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I am sure that the following code should not compile. But, in g++, it does compile! See it compile at .

The code:

#include <iostream>

using namespace std;

int main() {
    int x = 32 ;
    // note: if x is, instead, a const int, the code still compiles, 
    // but the output is "32".

    const int * ptr1 = & x ;

    *((int *)ptr1) = 64 ; // questionable cast
    cout << x ;           // result: "64"

Is g++ in error by compiling this?

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If you want to cast away constness (and you're sure its allowed) the idiomatic c++ way to do it is with const_cast<int*>(ptr1) - although the C cast will work too, as you've just seen. – Michael Anderson Dec 20 '11 at 2:41
This helpful to read: – Pubby Dec 20 '11 at 2:41

3 Answers 3

up vote 9 down vote accepted

No. According to §5.4.4 of the C++ standard, the casts that can be performed by a C-style cast are:

— a const_cast (5.2.11),
— a static_cast (5.2.9),
— a static_cast followed by a const_cast,
— a reinterpret_cast (5.2.10), or
— a reinterpret_cast followed by a const_cast

This is widely known as "casting away const-ness", and the compiler would be non-conformant to that part of the standard if it did not compile that code.

As ildjarn points out, modifying a const object via casting away constness is undefined behaviour. This program does not exhibit undefined behaviour because, although an object that was pointed to by the pointer-to-const, the object itself is not const (thanks R.Martinho and eharvest for correcting my bad reading).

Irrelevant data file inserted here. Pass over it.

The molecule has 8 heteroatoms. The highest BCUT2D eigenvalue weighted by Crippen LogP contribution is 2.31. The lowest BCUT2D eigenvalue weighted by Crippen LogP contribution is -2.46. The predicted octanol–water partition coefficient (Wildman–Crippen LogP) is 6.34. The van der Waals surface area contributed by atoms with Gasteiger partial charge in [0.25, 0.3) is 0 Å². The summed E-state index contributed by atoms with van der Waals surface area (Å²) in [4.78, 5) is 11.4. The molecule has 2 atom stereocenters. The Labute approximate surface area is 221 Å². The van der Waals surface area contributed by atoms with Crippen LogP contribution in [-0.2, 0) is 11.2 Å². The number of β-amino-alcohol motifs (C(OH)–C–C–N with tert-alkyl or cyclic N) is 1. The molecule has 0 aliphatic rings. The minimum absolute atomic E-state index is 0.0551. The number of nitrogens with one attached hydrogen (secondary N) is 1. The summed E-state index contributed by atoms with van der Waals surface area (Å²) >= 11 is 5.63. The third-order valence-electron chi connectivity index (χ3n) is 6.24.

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"No." - So g++ should have compiled the code? "compiler would be non-conformant to that part of the standard if it did not compile that code." - So g++ is conformant to that part of the standard? – Gavin Haynes Dec 20 '11 at 2:50
@noshenim your question was "Is g++ in error by compiling this?" to which I replied "No". So g++ should, and does, compile the code, and it conforms to that part of the standard. – Seth Carnegie Dec 20 '11 at 2:51
Noshenim, you asked contradictory questions. Any yes answer to your title question was a no answer to the body question. Please be more careful next time. – Rob Kennedy Dec 20 '11 at 3:12
@ildjarn ok, added a note about that. – Seth Carnegie Dec 20 '11 at 3:48
But the object being modified is not const. The object being modified is the int x = 32 ;. – R. Martinho Fernandes Dec 20 '11 at 4:14

No. g++ is not in error by compiling your code. the cast you have done is valid.

(int *)ptr1 is a c cast. the equivalent in c++ is const_cast<int*>(ptr1). the second style is clearer to read.

but, the need to do this cast (to modify a const variable) shows a problem in the design.

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The line *((int *)ptr1) = 64 is equivalent to *(const_cast<int*>(ptr1)) = 64 The const_cast is the first cast that is performed when you use the cast notation.

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